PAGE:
It is therefore an object of the present invention to provide new and improved rack assemblies mountable to trucks for transporting sheet material and the like which have all the advantages of the prior art rack assemblies for trucks and none of the disadvantages.

It is another object of the present invention to provide new and improved rack assemblies mountable to trucks for transporting sheet material and the like which may be easily and efficiently manufactured and marketed.

It is further object of the present invention to provide new and improved rack assemblies mountable to trucks for transporting sheet material and the like which are of durable and reliable constructions.

An even further object of the present invention is to provide new and improved rack assemblies mountable to trucks for transporting sheet material and the like which are susceptible of a low cost of manufacture with regard to both materials and labor, and which accordingly are then susceptible of low prices of sale to the consuming public, thereby making such rack assemblies mountable to trucks for transporting sheet material and the like economically available to the buying public.

Still yet another object of the present invention is to provide new and improved rack assemblies mountable to trucks for transporting sheet material and the like which provide in the apparatuses and methods of the prior art some of the advantages thereof, while simultaneously overcoming some of the disadvantages normally associated therewith.

Even still another object of the present invention is to transport sheet material and the like through improved rack assemblies mountable on trucks.

Lastly, it is an object of the present invention to provide new and improved rack assemblies mountable to trucks for transporting sheet material and the like comprising a pair of generally vertically extending support rails positionable adjacent to one side of a truck and adapted to be coupled to the truck through components on the inboard side thereof. A lower support rail extends outboardly from each vertical rail and has an upper support surface for sheet material to be transported, each outboard end having an upturned end cap with the outboard lower edge of each vertical rail constituting an inboard end cap. Also provided is a pair of generally horizontal upper support rails coupled to the upper ends of the vertical rails and angled outwardly and downwardly from the truck, each upper support rail having an outboard end cap and an inboard end cap, the upper surfaces of the upper rails constituting support surfaces for ladders and the like. A lower attachment rail extends inboardly from adjacent to the lower end of each vertical rail for securement to a truck and an upper attachment rail extends inboardly from adjacent to the upper end of each vertical rail for securement to a truck.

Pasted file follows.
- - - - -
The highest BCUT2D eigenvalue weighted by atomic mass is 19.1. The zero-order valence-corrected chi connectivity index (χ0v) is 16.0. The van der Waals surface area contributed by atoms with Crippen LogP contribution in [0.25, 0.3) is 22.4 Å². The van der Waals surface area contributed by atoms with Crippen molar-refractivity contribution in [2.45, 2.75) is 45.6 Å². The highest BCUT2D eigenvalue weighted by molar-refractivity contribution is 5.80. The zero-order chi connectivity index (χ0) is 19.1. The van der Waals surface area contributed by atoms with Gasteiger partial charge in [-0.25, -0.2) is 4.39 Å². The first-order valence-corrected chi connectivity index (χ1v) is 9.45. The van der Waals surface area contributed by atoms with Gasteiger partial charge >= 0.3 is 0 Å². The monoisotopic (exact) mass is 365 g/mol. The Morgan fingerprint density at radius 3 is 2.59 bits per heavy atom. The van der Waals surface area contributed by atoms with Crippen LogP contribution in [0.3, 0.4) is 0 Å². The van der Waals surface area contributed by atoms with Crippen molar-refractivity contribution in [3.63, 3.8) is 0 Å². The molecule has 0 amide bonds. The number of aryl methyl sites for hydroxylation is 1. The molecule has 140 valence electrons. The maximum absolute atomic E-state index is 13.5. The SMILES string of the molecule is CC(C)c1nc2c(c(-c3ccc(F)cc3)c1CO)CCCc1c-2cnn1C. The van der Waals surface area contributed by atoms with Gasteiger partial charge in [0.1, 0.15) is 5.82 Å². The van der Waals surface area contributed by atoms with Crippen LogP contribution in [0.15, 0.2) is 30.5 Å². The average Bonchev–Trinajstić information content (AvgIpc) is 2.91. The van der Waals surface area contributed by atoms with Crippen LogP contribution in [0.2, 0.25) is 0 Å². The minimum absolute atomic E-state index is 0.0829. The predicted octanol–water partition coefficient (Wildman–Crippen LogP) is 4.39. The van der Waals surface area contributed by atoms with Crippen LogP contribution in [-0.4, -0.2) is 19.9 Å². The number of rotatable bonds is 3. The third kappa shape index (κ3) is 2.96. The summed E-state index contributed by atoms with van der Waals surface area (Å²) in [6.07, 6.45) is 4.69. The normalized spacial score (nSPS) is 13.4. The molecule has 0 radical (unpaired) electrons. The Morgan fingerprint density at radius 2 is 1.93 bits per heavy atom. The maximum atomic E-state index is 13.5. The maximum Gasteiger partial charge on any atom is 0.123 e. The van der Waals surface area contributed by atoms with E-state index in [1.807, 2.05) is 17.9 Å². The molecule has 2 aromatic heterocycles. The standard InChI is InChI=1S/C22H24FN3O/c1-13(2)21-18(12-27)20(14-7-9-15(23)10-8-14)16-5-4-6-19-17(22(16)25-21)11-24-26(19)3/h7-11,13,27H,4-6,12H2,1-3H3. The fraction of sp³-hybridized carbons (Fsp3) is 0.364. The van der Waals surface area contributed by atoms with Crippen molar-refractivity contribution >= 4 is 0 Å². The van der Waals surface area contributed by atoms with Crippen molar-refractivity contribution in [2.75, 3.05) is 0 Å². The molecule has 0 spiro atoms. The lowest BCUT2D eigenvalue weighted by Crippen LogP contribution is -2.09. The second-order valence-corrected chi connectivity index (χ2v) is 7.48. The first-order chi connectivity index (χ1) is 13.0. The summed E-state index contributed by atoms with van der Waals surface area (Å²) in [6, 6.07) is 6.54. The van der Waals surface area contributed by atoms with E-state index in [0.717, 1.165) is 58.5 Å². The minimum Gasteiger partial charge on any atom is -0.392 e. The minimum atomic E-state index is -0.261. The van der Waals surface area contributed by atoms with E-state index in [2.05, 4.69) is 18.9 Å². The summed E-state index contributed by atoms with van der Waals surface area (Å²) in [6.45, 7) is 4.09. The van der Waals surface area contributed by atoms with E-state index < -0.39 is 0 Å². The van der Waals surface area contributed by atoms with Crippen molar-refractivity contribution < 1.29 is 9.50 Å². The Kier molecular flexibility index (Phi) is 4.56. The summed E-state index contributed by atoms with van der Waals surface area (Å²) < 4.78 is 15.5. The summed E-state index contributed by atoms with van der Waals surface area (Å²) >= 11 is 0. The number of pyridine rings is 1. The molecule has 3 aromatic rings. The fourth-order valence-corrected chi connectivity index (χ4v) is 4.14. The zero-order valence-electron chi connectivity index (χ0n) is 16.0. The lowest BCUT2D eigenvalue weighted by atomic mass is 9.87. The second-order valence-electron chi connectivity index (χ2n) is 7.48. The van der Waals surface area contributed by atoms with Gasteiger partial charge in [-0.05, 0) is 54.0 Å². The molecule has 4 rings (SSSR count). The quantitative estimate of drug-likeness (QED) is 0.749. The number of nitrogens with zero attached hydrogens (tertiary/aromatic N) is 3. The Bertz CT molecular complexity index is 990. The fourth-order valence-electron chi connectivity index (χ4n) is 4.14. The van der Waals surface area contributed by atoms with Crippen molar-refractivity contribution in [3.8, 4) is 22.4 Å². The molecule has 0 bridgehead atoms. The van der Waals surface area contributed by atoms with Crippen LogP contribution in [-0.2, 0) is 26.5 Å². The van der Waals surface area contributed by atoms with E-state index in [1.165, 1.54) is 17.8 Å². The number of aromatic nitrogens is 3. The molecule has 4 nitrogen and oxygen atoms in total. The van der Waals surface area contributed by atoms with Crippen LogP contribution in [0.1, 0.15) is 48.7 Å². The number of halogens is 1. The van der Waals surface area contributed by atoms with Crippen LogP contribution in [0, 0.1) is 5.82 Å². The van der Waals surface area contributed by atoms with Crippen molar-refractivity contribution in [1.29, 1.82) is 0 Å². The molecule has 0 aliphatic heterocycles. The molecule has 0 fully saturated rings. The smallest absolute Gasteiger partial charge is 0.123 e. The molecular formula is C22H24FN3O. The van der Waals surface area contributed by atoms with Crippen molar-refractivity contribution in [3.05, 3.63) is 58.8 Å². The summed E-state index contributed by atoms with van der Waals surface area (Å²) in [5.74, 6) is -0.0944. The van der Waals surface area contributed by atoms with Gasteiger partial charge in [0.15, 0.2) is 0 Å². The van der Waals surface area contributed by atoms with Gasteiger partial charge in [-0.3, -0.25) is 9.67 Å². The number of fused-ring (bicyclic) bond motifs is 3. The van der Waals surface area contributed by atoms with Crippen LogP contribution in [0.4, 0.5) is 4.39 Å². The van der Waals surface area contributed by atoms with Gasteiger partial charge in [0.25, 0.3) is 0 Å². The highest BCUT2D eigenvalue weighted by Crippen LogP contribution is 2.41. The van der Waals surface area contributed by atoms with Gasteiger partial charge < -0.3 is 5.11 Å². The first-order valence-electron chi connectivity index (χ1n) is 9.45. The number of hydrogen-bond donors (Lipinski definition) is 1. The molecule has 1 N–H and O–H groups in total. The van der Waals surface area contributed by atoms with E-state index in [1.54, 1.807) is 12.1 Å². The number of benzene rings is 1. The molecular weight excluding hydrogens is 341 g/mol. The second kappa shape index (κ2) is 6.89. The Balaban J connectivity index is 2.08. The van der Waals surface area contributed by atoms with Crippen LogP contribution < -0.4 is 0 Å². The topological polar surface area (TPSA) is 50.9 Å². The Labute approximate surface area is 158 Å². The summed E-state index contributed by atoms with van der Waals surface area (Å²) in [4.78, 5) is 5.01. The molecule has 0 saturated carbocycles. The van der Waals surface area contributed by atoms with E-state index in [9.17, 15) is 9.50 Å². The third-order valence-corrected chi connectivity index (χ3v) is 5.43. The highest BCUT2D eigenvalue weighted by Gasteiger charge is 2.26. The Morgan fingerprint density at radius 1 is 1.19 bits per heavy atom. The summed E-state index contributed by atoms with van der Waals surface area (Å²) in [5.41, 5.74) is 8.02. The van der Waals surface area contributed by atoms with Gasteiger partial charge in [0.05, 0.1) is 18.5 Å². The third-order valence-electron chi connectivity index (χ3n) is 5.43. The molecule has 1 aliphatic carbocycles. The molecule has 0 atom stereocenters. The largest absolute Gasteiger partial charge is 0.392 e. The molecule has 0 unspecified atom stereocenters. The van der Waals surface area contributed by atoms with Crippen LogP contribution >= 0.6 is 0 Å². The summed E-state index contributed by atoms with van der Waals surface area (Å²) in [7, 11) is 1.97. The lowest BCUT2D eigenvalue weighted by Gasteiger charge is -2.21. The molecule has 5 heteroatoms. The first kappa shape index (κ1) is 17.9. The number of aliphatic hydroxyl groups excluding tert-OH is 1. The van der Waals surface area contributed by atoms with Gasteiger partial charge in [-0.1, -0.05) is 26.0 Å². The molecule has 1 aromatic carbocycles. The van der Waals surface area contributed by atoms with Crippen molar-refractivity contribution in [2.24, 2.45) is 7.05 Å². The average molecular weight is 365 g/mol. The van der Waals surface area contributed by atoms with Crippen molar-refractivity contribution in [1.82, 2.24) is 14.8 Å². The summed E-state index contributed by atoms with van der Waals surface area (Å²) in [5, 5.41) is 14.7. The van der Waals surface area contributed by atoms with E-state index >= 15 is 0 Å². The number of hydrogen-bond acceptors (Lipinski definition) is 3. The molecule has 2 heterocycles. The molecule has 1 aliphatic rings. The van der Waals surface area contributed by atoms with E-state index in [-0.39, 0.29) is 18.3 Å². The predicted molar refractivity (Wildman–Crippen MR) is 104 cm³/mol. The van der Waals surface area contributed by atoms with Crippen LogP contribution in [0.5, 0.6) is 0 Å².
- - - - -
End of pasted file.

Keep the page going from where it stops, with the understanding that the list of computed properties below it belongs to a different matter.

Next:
These together with other objects of the invention, along with the various features of novelty which characterize the invention, are pointed out with particularity in the claims annexed to and foxing a part of this disclosure. For a better understanding of the invention, its operating advantages and the specific objects attained by its uses, reference should be had to the accompanying drawings and descriptive matter in which there is illustrated preferred embodiments of the invention.

BRIEF DESCRIPTION OF THE DRAWINGS

The invention will be better understood and objects other than those set forth above will become apparent when consideration is given to the following detailed description thereof. Such description makes reference to the annexed drawings wherein:

FIG. 1 is a perspective illustration of the preferred embodiment of the rack assemblies mountable to trucks for transporting sheet material and the like constructed in accordance with the principles of the present invention.

FIG. 2 is an enlarged perspective view of the lower outboard end of one of the bottom rails as shown in FIG. 1.

FIG. 3 is an enlarged perspective view of a coupling component for the rack constructed in accordance with an alternate embodiment of the invention.

FIG. 4 is a side elevational view of the rack for the component of FIG. 3.

FIG. 5 is a cross-sectional view taken along line 5--5 of FIG. 4.

FIG. 6 is a perspective illustration of another alternate embodiment of the invention.

FIG. 7 is an exploded perspective view of the lower inboard end of one of the bottom rails as shown in FIG. 4.

The same reference numerals refer to the same parts through the various Figures.

DESCRIPTION OF THE PREFERRED EMBODIMENT

With reference now to the drawings, and in particular to FIG. 1 thereof, the preferred embodiment of the new and improved rack assemblies mountable to trucks for transporting sheet material and the like embodying the principles and concepts of the present invention and generally designated by the reference numeral 10 will be described.

Specifically, it will be noted in the FIGS. 1 and 2 that the invention is in a new and improved rack assembly 10 mountable to trucks for transporting sheet material, ladders and the like. In its broadest terms, the invention comprises a pair of vertical support rails 12 and 14, a pair of lower attachment rails 16 and 18, a pair of upper support rails 20 and 22 with coupling components therebetween.

More specifically, there is provided a pair of generally vertically extending support rails 12 and 14. Such rails are positionable adjacent to one side 26 of a panel truck 28. Such rails are coupled through components on the inboard side thereof.

Lower support rails 16 and 18 extend outboardly from each vertical rail 12 and 14. Each lower rail has an upper support surface 32 for sheet material to be transported. The outboard ends each have an upturned end cap 34. The outboard lower edge of the vertical rail constitutes an inboard end cap for the support surface 32.